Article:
Jose Luis Sedano attends Mass at the Cathedral of Our Lady of Angels Cathedral in Los Angeles Wednesday March 13, 2013, to welcome the new pontiff, Pope Francis. Experts say the energy surrounding the papacy of Pope Francis may lead Latinos to return to the Catholic Church in the U.S. and to more Hispanic leaders in the Church. (AP Photo/Nick Ut)

Pope Francis effect: Energized Hispanics may return to Catholicism, become Church leaders

Pope Francis, the first Latin American Pope, has put a spotlight on U.S. Latino Catholics, a demographic that saw lower representation in the Church between 2008 and 2012, falling from 58 to 54 percent, according to a Gallup analysis.

Experts say his papacy is an opportunity for the Church to bring Hispanic Catholics back into the fold and create a culture of embracing Latino clergy to become leaders in the Catholic Church in the U.S.  While U.S. Census figures show there are an estimated 27 million Hispanic Catholics in the United States, and the Church credits the growth of Catholicism since 1960 largely to Hispanic immigrants, there are only 29 Latino Bishops out of  273  nationwide.

“Pope Francis’s first days have already been very inspiring,” says Hosffman Ospino, a professor of theology and education at Boston College. “For U.S. Latinos there is a strong identification with him since he is Latin American.”

He says Pope Francis’ choice of name has also made Latinos take notice. “The devotion to St. Francis of Assisi is very strong in Latin America, being one of the most popular and beloved saints,” he says. “Everyone hopes that his pontificate continues to inspire many Catholics to rekindle their faith, particularly those who are not fully practicing.”

But Ospino also says that no leader, no matter how charismatic, can reverse a trend of Latinos leaving the Church on his own. Timothy Matovina, Executive Director of Notre Dame’s Institute for Latino Studies, agrees.

“The first Latin American pope is going to be a factor, it’s a wonderful thing, but it’s only one factor,” he says. “One man can not change the trends of what’s going on, it’s going to be up to the local leadership.”

RELATED: Argentinians celebrate Francis as their ‘Slum Pope’

Matovina says it’s the Hispanic ministry that has been most energized and excited about the idea of a pope they can relate to. He envisions Pope Francis seizing upon this energy to elect more Hispanic bishops and cardinals.

“He may appoint more Hispanic bishops,” he says. “That was Pope John Paul II’s greatest influence — he was pope for so long that 90 percent of the bishops were his appointees when he passed.”

Matovina says an opportunity may exist in Chicago where Cardinal Francis Goerge submitted his resignation after reaching retirement age in January 2012. While he is expected to stay on another year or two until the Pope “accepts” his resignation, the replacement could very well be a Latino.

Jose Gomez, the archbishop of Los Angeles, which is 48.5 percent Hispanic, is also another option to become a U.S. cardinal, since Los Angeles has traditionally had one. Currently there are no U.S. Latino cardinals and with the exception of lay people, Hispanics are underrepresented in Church leadership.

Ospino also says he sees more Hispanic Church leaders in the future, due to the influence of the pope. “He will certainly be more sensitive to the growth of Latinos in the Catholic Church and will challenge Catholics in the country to foster more leaders among Latinos,” he says.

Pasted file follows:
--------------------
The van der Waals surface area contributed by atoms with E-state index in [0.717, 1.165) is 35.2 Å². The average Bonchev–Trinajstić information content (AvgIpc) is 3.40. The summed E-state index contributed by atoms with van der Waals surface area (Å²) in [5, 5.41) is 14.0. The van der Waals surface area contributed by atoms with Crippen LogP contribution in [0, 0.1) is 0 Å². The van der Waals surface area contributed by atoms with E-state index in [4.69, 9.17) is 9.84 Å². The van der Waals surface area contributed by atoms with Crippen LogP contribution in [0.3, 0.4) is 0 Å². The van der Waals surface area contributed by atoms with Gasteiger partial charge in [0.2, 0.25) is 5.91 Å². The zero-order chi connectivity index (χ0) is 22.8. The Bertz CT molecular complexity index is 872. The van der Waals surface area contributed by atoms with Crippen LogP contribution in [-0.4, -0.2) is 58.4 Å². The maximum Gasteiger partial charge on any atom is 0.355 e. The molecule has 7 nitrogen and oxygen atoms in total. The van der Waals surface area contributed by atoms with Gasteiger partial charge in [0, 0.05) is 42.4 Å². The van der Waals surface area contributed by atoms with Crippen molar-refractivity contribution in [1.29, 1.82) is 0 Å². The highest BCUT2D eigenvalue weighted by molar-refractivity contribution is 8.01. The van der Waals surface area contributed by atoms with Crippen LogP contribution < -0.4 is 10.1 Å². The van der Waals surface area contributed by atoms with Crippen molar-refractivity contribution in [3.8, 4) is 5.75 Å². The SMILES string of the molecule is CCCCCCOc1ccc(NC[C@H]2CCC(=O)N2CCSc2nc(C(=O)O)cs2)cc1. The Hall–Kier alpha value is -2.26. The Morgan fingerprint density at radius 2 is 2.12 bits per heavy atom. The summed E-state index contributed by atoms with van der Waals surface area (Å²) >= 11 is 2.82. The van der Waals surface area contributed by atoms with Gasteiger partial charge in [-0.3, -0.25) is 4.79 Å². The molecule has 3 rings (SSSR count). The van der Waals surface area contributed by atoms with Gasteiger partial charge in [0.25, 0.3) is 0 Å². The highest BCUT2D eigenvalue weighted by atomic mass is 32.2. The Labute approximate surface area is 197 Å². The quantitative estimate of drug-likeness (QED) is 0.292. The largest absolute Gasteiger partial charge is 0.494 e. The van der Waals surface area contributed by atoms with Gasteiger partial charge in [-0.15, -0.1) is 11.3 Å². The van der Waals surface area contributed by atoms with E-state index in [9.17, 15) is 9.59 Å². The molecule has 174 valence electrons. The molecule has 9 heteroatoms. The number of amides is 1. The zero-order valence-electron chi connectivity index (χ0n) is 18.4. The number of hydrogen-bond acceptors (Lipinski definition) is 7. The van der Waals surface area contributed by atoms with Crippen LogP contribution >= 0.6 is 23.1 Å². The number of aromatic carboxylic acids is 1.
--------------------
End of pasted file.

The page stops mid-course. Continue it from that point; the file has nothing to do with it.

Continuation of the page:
Those within the Church are unsurprisingly, ecstatic.

“In the last few days, Hispanics have gotten a lot more attention from everybody within the Catholic Church,” says Alejandro Aguilera-Titus, the director of Hispanic affairs for the  U.S. conference of Catholic Bishops. “There is a sense of connectedness, a rising awareness by non-Hispanic Catholics of Latinos within the Church.”

Aguilera-Titus says the enthusiasm felt by Latinos after the election of Pope Francis is evident on the Catholic Facebook page he maintains, Por tu Matrimonio (For Your Marriage) in both English and Spanish. Since the news broke, he says the amount of people engaging with the Spanish page has been double, triple and quadruple the usual engagement.

RELATED: Opinion: If Pope Francis revives Catholicism among US Latinos, it will be a miracle

All of the experts said that in pursuing his signature issue — income inequality — Pope Francis will be speaking to a concern that affects the lives of many Latinos in Latin America and in the U.S.

“In the US, the discussions around the elections were all about the middle class and the poor got very little say,” Aguilera-Titus says.  “A disproportionate number of Latinos live under the poverty level. The stigma of the undocumented face is Latino. He will be able to draw attention to people who live in poverty in a different way — through the perspective of the gospel and the teachings of Jesus and not socialism, capitalism or any other ‘ism.'”

He says having Church leaders become role models for the Latino community is very powerful. Notre Dame’s Matovina, echoes this sentiment, citing the previous influx of Irish-Americans and Irish priests and their relationship.

“When people have their own priests it makes loyalty to Catholic teachings much more ingrained,” he says. “The pastor becomes a personal friend of the family and not a distant teacher. He’s the one who baptized your kids, the person who you invite over for dinner.”

But Aguilera-Titus, bringing it back to the promise of Pope Francis, has been fascinated by how he has gone about being Pope in his first days.

“He feels so comfortable with people and he is a real person,” he says.

“He is not choosing the life of prince of the Church, but of the common person. He asked people to bless him — that’s very Latino.”

RELATED: Pope Francis, Argentina’s President Kirchner have a history of contentious battles

%d bloggers like this: